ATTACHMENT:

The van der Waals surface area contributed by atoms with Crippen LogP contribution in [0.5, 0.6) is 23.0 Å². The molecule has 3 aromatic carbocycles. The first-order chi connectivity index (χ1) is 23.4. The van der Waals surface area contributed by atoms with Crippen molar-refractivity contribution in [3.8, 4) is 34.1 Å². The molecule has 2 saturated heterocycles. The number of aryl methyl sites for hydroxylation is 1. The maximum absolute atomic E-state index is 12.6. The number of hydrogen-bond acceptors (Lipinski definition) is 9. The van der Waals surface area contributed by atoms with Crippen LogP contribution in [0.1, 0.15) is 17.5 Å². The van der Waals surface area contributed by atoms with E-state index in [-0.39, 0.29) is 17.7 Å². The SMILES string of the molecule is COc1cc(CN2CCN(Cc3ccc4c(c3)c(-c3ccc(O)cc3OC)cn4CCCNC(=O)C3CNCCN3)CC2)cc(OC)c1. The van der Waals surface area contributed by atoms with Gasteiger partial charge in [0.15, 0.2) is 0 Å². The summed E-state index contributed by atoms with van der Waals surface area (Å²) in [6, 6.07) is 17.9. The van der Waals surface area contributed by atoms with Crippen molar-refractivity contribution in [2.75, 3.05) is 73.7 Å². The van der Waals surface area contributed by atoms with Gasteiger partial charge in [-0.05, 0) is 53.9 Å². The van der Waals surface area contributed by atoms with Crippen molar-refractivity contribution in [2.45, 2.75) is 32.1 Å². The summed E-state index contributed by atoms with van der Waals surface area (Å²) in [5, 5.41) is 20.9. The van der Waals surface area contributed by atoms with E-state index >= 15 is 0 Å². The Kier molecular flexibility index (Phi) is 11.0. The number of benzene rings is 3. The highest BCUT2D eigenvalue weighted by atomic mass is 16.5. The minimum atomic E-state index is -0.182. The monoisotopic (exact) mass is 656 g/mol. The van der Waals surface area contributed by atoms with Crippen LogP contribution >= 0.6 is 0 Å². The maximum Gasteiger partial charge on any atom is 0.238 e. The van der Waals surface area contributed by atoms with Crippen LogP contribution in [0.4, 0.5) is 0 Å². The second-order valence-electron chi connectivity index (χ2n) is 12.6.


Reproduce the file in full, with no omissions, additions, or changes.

The van der Waals surface area contributed by atoms with Crippen LogP contribution in [0.5, 0.6) is 23.0 Å². The molecule has 3 aromatic carbocycles. The first-order chi connectivity index (χ1) is 23.4. The van der Waals surface area contributed by atoms with Crippen molar-refractivity contribution in [3.8, 4) is 34.1 Å². The molecule has 2 saturated heterocycles. The number of aryl methyl sites for hydroxylation is 1. The maximum absolute atomic E-state index is 12.6. The number of hydrogen-bond acceptors (Lipinski definition) is 9. The van der Waals surface area contributed by atoms with Crippen LogP contribution in [0.1, 0.15) is 17.5 Å². The van der Waals surface area contributed by atoms with E-state index in [-0.39, 0.29) is 17.7 Å². The SMILES string of the molecule is COc1cc(CN2CCN(Cc3ccc4c(c3)c(-c3ccc(O)cc3OC)cn4CCCNC(=O)C3CNCCN3)CC2)cc(OC)c1. The van der Waals surface area contributed by atoms with Gasteiger partial charge in [0.15, 0.2) is 0 Å². The summed E-state index contributed by atoms with van der Waals surface area (Å²) in [6, 6.07) is 17.9. The van der Waals surface area contributed by atoms with Crippen molar-refractivity contribution in [2.75, 3.05) is 73.7 Å². The van der Waals surface area contributed by atoms with Gasteiger partial charge in [-0.05, 0) is 53.9 Å². The van der Waals surface area contributed by atoms with Crippen molar-refractivity contribution in [2.45, 2.75) is 32.1 Å². The summed E-state index contributed by atoms with van der Waals surface area (Å²) in [5, 5.41) is 20.9. The van der Waals surface area contributed by atoms with E-state index >= 15 is 0 Å². The Kier molecular flexibility index (Phi) is 11.0. The number of benzene rings is 3. The highest BCUT2D eigenvalue weighted by atomic mass is 16.5. The minimum atomic E-state index is -0.182. The monoisotopic (exact) mass is 656 g/mol. The van der Waals surface area contributed by atoms with Crippen LogP contribution >= 0.6 is 0 Å². The maximum Gasteiger partial charge on any atom is 0.238 e. The van der Waals surface area contributed by atoms with Crippen LogP contribution in [0.4, 0.5) is 0 Å². The second-order valence-electron chi connectivity index (χ2n) is 12.6.